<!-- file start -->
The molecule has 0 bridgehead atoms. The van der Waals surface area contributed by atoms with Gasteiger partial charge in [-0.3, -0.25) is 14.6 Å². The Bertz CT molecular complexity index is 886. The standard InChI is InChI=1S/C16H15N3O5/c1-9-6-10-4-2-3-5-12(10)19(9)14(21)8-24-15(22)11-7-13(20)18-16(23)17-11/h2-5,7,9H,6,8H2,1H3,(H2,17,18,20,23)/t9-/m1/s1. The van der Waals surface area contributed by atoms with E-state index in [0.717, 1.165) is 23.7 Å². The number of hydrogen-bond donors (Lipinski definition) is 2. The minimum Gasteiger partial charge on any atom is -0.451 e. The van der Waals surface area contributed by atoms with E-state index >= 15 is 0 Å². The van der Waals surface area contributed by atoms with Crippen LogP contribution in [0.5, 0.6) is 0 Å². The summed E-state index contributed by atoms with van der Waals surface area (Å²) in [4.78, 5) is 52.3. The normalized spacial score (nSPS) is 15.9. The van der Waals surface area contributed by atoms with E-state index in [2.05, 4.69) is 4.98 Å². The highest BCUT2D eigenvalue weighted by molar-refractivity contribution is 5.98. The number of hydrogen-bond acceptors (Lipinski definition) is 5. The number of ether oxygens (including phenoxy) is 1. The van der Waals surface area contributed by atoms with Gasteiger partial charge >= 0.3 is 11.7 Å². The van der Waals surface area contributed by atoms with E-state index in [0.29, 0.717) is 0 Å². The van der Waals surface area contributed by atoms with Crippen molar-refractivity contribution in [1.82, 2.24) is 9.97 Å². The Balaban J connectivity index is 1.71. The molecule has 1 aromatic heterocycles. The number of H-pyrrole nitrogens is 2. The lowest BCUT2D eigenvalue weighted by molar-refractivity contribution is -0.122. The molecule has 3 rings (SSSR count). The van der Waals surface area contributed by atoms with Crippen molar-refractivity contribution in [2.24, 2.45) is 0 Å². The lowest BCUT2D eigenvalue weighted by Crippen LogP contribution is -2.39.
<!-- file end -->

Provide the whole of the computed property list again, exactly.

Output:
The molecule has 0 bridgehead atoms. The van der Waals surface area contributed by atoms with Gasteiger partial charge in [-0.3, -0.25) is 14.6 Å². The Bertz CT molecular complexity index is 886. The standard InChI is InChI=1S/C16H15N3O5/c1-9-6-10-4-2-3-5-12(10)19(9)14(21)8-24-15(22)11-7-13(20)18-16(23)17-11/h2-5,7,9H,6,8H2,1H3,(H2,17,18,20,23)/t9-/m1/s1. The van der Waals surface area contributed by atoms with E-state index in [0.717, 1.165) is 23.7 Å². The number of hydrogen-bond donors (Lipinski definition) is 2. The minimum Gasteiger partial charge on any atom is -0.451 e. The van der Waals surface area contributed by atoms with E-state index >= 15 is 0 Å². The van der Waals surface area contributed by atoms with Crippen LogP contribution in [0.5, 0.6) is 0 Å². The summed E-state index contributed by atoms with van der Waals surface area (Å²) in [4.78, 5) is 52.3. The normalized spacial score (nSPS) is 15.9. The van der Waals surface area contributed by atoms with E-state index in [2.05, 4.69) is 4.98 Å². The highest BCUT2D eigenvalue weighted by molar-refractivity contribution is 5.98. The number of hydrogen-bond acceptors (Lipinski definition) is 5. The number of ether oxygens (including phenoxy) is 1. The van der Waals surface area contributed by atoms with Gasteiger partial charge >= 0.3 is 11.7 Å². The van der Waals surface area contributed by atoms with E-state index in [0.29, 0.717) is 0 Å². The van der Waals surface area contributed by atoms with Crippen molar-refractivity contribution in [1.82, 2.24) is 9.97 Å². The Balaban J connectivity index is 1.71. The molecule has 1 aromatic heterocycles. The number of H-pyrrole nitrogens is 2. The lowest BCUT2D eigenvalue weighted by molar-refractivity contribution is -0.122. The molecule has 3 rings (SSSR count). The van der Waals surface area contributed by atoms with Crippen molar-refractivity contribution in [2.24, 2.45) is 0 Å². The lowest BCUT2D eigenvalue weighted by Crippen LogP contribution is -2.39.